Posted: Sun June 9, 2013 11:21PM; Updated: Mon June 10, 2013 4:42PM
Chris Mannix
Chris Mannix>INSIDE THE NBA

Fast Breaks: Chalmers, defense help Heat even Finals vs. Spurs

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Tony Parker of the San Antonio Spurs and Mario Chalmers of the Miami Heat
After struggling to stop Tony Parker in Game 1, Mario Chalmers had 19 points in Miami's Game 2 win.
Noah Graham/Getty Images

Miami

103
Final

Well, it's a series. Miami bounced back from a tough Game 1 loss to even the NBA Finals at one game apiece, blowing out the Spurs 103-84 in Game 2.

Super Mario. Has there ever been a key player more maligned than Mario Chalmers? Chalmers is the Heat's punching bag, the kid brother so often publicly scolded by his superstar teammates. But Miami knows Chalmers' value and knows how important it is to get him going. After shooting 3 for 10 in Game 1 and allowing Tony Parker to dominate, Chalmers was an easy target. But he redeemed himself in Game 2, scoring 19 points (on 6-of-12 shooting), committing zero turnovers and helping limit Parker to 13 points (on 5-of-14 shooting) and five turnovers.

The Big Three will garner most of the attention in this series but Miami will live and die with Chalmers, who must provide solid, two-way play for the Heat to win.

Turnovers galore. San Antonio wasn't particularly careful with the basketball during the regular season, averaging a middle-of-the-pack 14.1 turnovers per game, which made its four turnovers in Game 1 especially impressive. Taking care of the ball is a must against Miami; you can easily make the argument that if Indiana committed half the turnovers they did against the Heat, they would be in the Finals. As good as San Antonio was with ball protection in Game 1, they were as bad in Game 2, turning it over 17 times, errors that led to 19 Miami points.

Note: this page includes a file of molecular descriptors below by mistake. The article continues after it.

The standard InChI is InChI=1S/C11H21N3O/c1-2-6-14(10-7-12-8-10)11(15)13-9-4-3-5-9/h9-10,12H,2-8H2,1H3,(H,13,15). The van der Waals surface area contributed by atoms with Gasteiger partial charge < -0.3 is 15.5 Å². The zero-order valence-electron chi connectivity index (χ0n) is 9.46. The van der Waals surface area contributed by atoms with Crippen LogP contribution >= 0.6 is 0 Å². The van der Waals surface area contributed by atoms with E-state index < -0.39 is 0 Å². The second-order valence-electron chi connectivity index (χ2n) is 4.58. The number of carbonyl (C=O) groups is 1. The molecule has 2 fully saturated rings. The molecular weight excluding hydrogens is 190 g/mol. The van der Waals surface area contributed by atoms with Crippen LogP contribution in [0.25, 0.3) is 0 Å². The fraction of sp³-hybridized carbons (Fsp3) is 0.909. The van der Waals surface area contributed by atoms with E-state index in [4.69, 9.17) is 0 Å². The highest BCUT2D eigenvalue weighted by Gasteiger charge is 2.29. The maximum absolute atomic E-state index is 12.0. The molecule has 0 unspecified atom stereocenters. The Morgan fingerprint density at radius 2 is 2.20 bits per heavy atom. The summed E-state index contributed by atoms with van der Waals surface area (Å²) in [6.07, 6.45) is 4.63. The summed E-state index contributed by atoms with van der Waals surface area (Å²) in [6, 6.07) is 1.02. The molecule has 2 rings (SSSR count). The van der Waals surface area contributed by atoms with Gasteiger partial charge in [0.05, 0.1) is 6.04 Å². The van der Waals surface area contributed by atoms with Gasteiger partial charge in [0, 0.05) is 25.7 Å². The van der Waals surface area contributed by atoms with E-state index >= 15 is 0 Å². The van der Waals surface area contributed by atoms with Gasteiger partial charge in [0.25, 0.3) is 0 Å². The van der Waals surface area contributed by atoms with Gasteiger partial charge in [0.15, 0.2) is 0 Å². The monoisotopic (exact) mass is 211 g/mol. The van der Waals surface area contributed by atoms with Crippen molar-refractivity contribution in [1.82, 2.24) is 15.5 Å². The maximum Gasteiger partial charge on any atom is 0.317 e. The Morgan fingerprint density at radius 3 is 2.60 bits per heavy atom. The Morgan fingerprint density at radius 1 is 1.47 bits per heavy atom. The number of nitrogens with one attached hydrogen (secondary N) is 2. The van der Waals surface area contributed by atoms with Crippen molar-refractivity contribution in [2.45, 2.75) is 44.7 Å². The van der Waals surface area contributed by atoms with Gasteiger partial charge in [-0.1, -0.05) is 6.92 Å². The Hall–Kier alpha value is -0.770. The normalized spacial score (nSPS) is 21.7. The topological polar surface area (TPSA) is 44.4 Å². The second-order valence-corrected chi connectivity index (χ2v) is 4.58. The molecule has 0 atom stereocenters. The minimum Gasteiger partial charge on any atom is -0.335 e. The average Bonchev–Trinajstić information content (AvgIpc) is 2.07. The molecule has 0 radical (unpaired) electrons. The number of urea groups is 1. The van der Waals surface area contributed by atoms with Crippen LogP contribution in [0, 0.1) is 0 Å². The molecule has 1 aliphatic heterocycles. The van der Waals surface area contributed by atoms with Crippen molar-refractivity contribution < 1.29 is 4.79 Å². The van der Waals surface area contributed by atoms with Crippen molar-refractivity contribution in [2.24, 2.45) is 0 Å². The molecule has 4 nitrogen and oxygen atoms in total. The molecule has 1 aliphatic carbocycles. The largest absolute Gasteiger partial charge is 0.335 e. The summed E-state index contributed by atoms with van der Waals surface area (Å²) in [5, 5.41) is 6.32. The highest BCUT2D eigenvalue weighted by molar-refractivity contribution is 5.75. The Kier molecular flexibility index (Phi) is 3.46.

LeBron channels inner Magic. Last series, with Dwyane Wade hurt and Chris Bosh struggling, James was forced to put his Michael Jordan cape on and will the Heat to victories. This series, it's a little different. James didn't shoot the ball particularly well in Game 2, but he kick-started a staggering 36-5 run late in the third quarter with strong screens, smart passing (seven assists) and spectacular defense, highlighted by a soon-to-be-a-poster block of Tiago Splitter in the fourth quarter. James continues to show the variety of ways in which he can dominate a game, and that even on nights he is struggling he can still be the best player on the floor.

Welcome back, Chris Bosh. Bosh submitted his best all-around game since Game 3 of the second-round series against Chicago, posting a tidy line of 12 points, 10 rebounds, four assists and a block in 31 minutes. After missing all four of his three-point attempts in Game 1, Bosh operated exclusively inside the arc, muscling inside for dunks and smoothly knocking down 15-footers. Defensively, Bosh was part of a Heat front line that limited Splitter and Tim Duncan to 13 points on 5-of-18 shooting. Just a quality performance from Miami's big man.

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